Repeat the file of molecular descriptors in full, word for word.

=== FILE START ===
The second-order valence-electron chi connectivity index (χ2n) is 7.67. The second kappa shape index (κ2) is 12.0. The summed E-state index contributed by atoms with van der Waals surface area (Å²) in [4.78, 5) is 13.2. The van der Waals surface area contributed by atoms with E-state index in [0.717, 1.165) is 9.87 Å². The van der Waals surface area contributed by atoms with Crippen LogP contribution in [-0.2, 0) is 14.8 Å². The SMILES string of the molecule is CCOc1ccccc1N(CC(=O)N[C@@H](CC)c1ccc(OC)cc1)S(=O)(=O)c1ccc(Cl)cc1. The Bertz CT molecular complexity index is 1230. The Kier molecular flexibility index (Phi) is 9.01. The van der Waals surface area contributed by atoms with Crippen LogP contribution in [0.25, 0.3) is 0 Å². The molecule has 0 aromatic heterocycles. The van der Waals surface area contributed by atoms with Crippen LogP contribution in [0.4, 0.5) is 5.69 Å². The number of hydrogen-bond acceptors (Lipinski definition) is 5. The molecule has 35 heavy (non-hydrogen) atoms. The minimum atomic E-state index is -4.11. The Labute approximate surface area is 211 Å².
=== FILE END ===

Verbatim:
The second-order valence-electron chi connectivity index (χ2n) is 7.67. The second kappa shape index (κ2) is 12.0. The summed E-state index contributed by atoms with van der Waals surface area (Å²) in [4.78, 5) is 13.2. The van der Waals surface area contributed by atoms with E-state index in [0.717, 1.165) is 9.87 Å². The van der Waals surface area contributed by atoms with Crippen LogP contribution in [-0.2, 0) is 14.8 Å². The SMILES string of the molecule is CCOc1ccccc1N(CC(=O)N[C@@H](CC)c1ccc(OC)cc1)S(=O)(=O)c1ccc(Cl)cc1. The Bertz CT molecular complexity index is 1230. The Kier molecular flexibility index (Phi) is 9.01. The van der Waals surface area contributed by atoms with Crippen LogP contribution in [0.25, 0.3) is 0 Å². The molecule has 0 aromatic heterocycles. The van der Waals surface area contributed by atoms with Crippen LogP contribution in [0.4, 0.5) is 5.69 Å². The number of hydrogen-bond acceptors (Lipinski definition) is 5. The molecule has 35 heavy (non-hydrogen) atoms. The minimum atomic E-state index is -4.11. The Labute approximate surface area is 211 Å².